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Thousands abandon their homes as a result of deadly Beijing is drenched by Typhoon Doksuri, and a second typhoon is approaching China.

As forecasts warned of another hurricane-level storm on the horizon, tens of thousands of Beijing residents evacuated their houses as Typhoon Doksuri, one of the fiercest storms in years, dumped torrential rain throughout China, killing at least four people.

Extreme weather this summer has left a path of destruction around the globe, and China is no exception. This year has broken records for global temperatures, ocean heat, and the loss of sea ice, while heat waves have seared China sooner than usual.

Doksuri slammed into the southeastern coastal province of Fujian late last week and has been dumping heavy rain to at least five northern Chinese provinces since Saturday, although weakening as it carved its way north.

According to state media outlet CCTV, more than 31,000 individuals had left the Chinese capital by Sunday night. According to Xinhua, another half a million people in Fujian have been evacuated due to flooding.

On Monday, Xinhua reported two deaths in Beijing as a result of the storm, while CCTV reported two more deaths in the province of Liaoning in the country’s northeast.

On Monday, the China Meteorological Administration predicted that the southwestern regions of Beijing and the neighboring Hebei province will receive upwards of 40 inches of rain.

Threats of severe flooding and landslides are predicted to increase as heavy downpours are forecast to persist through Tuesday.

On Monday, the weather signal was dropped to the second-highest level in most areas of the country, but remained at the highest level in nine districts of Beijing. There were at least 95 other weather warnings issued.

Schools were shuttered and residents were urged to stay indoors as heavy rains forced the suspension of numerous trains and roadways in the capital.

According to Weather, based on early evidence, Doksuri is the biggest storm to hit Fujian since Typhoon Saomi in 2006. Rita, the 1972 storm, was the closest and most powerful to pass near Beijing.

At least 39 persons were killed in the Philippines and southern Taiwan before the storm made landfall in Fujian.

Xinhua claimed that the rains had caused direct economic losses of about $60 million (or 428 million yuan) by flooding significant areas of agriculture and homes in Fujian. The official media said that over 6,333 hectares of agriculture in Fujian had been damaged and over 151 hectares had experienced complete crop failure.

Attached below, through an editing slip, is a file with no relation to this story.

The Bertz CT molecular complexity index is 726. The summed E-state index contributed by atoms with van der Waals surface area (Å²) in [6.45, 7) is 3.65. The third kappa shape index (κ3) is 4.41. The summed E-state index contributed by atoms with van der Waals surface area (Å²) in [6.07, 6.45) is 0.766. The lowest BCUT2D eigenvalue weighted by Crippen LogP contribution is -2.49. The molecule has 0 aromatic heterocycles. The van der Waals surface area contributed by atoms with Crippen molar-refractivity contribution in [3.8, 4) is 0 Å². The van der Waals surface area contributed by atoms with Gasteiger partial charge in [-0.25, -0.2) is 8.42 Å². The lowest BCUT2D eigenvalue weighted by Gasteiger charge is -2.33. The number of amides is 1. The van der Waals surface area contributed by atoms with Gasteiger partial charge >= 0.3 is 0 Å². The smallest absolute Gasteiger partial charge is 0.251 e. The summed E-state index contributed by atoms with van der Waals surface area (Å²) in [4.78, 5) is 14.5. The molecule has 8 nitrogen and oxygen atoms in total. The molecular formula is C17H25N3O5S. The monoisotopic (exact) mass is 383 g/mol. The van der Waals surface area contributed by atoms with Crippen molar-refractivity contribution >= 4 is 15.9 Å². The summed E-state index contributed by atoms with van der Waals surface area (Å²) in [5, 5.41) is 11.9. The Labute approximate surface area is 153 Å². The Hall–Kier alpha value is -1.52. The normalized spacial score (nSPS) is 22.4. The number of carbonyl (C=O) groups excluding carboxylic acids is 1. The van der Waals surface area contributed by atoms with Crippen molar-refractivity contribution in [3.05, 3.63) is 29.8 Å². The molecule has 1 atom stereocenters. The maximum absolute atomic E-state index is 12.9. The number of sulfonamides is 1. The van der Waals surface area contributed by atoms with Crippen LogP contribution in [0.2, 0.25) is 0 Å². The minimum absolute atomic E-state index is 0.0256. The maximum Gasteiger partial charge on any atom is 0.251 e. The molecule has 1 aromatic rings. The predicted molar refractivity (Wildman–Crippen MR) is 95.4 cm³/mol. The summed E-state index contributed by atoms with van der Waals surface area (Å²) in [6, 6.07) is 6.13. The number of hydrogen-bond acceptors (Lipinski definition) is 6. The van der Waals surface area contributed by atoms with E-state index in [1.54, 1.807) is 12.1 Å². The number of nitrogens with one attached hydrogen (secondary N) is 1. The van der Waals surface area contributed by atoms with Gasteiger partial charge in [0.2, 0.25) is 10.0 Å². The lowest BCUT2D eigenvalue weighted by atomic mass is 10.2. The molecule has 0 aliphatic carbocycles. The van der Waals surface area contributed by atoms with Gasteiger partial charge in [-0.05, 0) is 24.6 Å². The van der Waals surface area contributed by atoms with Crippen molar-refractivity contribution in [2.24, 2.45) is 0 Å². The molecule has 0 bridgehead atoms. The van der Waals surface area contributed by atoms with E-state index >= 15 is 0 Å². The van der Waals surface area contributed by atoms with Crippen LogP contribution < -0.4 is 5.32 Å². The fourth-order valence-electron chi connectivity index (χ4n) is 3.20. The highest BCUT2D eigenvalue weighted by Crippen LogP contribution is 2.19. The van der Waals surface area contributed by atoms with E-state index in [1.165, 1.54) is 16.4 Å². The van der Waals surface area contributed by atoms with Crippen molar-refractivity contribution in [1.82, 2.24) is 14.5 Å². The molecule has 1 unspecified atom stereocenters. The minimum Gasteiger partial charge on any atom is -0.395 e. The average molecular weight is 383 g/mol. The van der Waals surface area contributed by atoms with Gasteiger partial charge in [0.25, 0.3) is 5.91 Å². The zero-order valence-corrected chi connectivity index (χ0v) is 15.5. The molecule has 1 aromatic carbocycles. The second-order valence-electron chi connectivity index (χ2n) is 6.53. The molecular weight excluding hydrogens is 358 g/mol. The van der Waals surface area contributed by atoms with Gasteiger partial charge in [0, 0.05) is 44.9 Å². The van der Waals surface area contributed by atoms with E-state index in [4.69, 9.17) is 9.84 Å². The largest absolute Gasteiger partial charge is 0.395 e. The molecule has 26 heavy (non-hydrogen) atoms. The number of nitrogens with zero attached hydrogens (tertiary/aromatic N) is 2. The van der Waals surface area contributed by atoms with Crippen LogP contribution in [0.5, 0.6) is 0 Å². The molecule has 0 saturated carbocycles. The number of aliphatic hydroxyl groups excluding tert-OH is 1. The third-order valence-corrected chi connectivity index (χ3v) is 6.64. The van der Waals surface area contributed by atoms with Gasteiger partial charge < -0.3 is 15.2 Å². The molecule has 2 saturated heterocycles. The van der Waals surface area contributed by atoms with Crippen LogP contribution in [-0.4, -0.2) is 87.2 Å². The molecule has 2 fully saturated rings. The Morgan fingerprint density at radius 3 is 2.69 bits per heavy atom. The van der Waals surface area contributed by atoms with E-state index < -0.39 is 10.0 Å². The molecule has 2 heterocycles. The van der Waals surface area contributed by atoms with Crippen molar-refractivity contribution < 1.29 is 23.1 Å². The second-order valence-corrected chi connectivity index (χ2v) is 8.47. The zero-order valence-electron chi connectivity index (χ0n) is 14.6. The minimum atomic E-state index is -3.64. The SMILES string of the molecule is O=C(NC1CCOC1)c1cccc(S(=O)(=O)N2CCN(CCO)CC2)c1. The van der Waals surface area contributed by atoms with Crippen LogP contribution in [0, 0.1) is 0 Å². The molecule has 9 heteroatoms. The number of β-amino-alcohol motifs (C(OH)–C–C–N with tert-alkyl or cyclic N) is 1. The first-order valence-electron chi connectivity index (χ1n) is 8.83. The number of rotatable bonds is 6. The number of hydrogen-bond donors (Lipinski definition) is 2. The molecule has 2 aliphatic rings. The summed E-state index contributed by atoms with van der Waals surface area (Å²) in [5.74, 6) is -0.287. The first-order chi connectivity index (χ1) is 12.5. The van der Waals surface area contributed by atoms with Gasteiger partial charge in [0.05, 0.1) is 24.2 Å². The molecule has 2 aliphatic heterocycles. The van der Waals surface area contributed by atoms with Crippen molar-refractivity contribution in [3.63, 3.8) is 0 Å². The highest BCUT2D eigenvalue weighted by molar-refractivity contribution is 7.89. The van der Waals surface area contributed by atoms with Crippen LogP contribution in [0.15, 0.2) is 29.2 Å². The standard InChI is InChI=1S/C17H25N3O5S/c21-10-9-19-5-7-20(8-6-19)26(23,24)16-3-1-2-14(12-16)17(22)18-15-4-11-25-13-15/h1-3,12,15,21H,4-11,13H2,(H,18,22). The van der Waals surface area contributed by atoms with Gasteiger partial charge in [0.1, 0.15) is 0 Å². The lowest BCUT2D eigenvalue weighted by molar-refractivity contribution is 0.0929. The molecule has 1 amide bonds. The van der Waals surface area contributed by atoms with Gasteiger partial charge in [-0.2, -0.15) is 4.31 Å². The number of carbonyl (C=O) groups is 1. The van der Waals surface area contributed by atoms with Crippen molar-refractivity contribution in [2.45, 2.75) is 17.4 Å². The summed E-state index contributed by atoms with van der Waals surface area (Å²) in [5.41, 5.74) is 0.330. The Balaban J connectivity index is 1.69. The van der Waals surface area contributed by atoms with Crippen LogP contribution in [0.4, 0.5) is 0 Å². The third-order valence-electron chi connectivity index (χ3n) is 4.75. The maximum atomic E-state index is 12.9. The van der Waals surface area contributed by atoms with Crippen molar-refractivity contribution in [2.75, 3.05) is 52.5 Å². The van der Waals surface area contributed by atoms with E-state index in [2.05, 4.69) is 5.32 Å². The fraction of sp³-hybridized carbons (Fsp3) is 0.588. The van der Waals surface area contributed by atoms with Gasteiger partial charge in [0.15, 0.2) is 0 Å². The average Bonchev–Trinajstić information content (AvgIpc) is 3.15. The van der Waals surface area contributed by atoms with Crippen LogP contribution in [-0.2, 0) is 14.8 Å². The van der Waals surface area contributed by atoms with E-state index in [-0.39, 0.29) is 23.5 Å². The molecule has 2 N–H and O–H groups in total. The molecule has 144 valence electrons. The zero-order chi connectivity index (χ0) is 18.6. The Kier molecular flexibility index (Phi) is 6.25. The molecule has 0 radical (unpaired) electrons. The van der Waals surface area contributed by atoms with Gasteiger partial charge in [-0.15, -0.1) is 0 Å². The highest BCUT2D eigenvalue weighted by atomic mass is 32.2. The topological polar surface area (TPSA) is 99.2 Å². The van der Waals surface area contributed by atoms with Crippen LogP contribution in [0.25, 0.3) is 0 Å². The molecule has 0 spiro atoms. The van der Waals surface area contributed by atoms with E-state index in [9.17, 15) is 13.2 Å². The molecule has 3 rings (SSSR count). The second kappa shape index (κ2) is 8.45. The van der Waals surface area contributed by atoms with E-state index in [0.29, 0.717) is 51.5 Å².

Moreover, hope for improvement is slim at best. While Doksuri winds down, authorities in China are getting ready for Khanun, the sixth typhoon expected to batter the country this year.

The eastern Zhejiang province is bracing for storm tides from Monday through Thursday as Typhoon Khanun approaches, according to Xinhua, and local authorities activated the lowest of four emergency reaction levels on Monday.

The Joint Typhoon Warning Center has elevated Khanun in the Pacific to a Category 3 typhoon as it strengthens. In the following two days, it is expected to approach the Okinawa islands off the southern coast of Japan and start its lethargic crawl through the East China Sea.

From Monday through Wednesday, almost 200 domestic flights to and from the islands of Naha, Miyako, and Ishigaki in Okinawa were canceled, affecting around 30,000 passengers.

Asia’s extreme climate

Asia, the planet’s largest and most populous continent, is facing the devastating consequences of its summer weather as countries suffer through record-breaking heatwaves and monsoon downpours.

The Korean peninsula is experiencing devastating heat waves while most of northeastern China is flooded.

According to data provided on Sunday by the Korea Disease Control and Prevention Agency (KDCA), at least 10 people have died from heat-related ailments as South Korea swelters under a heat wave that has brought its highest temperatures so far this year to sections of the country.

At least 41 people were killed by landslides and flash floods caused by recent heavy rain in South Korea. Among these were at least 13 persons who drowned when their cars became stranded in a flooded underpass.

There were 1,015 cases of heat-related illnesses throughout the course of the weekend. These illnesses include heat stroke, heat exhaustion, heat cramps, syncope, and edema, as defined by the KDCA.

More than a quarter of the people who were uncomfortable in the heat were aged 65 and up, and another 20 percent were in their 50s and 60s.

Over a third of the instances were reported by those doing outside labor, and about fourteen percent were on farms.

Heat wave warnings have been in effect for the majority of the country since late July, and this weekend’s highs reached between 33 and 39 degrees Celsius (about 91 to 102 degrees Fahrenheit).

A handful of cities saw their warmest day of the year on Saturday. According to the Korea Meteorological Administration, Gyeongju reached 36.8 degrees Celsius (98.24 degrees Fahrenheit) while Jeongseon county reached 36.1 degrees Celsius (96.98 degrees Fahrenheit) in temperature.

Temperatures reached 35.7 degrees Celsius (about 96.2 degrees Fahrenheit) in Seoul’s upscale Gangnam area, while in North Gyeongsang Province they reached 38.1 degrees Celsius (approximately 100.58 degrees Fahrenheit).

On Monday, a heat wave warning remains in effect, meaning that the highest forecast temperature will be 35 degrees Celsius or more for at least the next two days.

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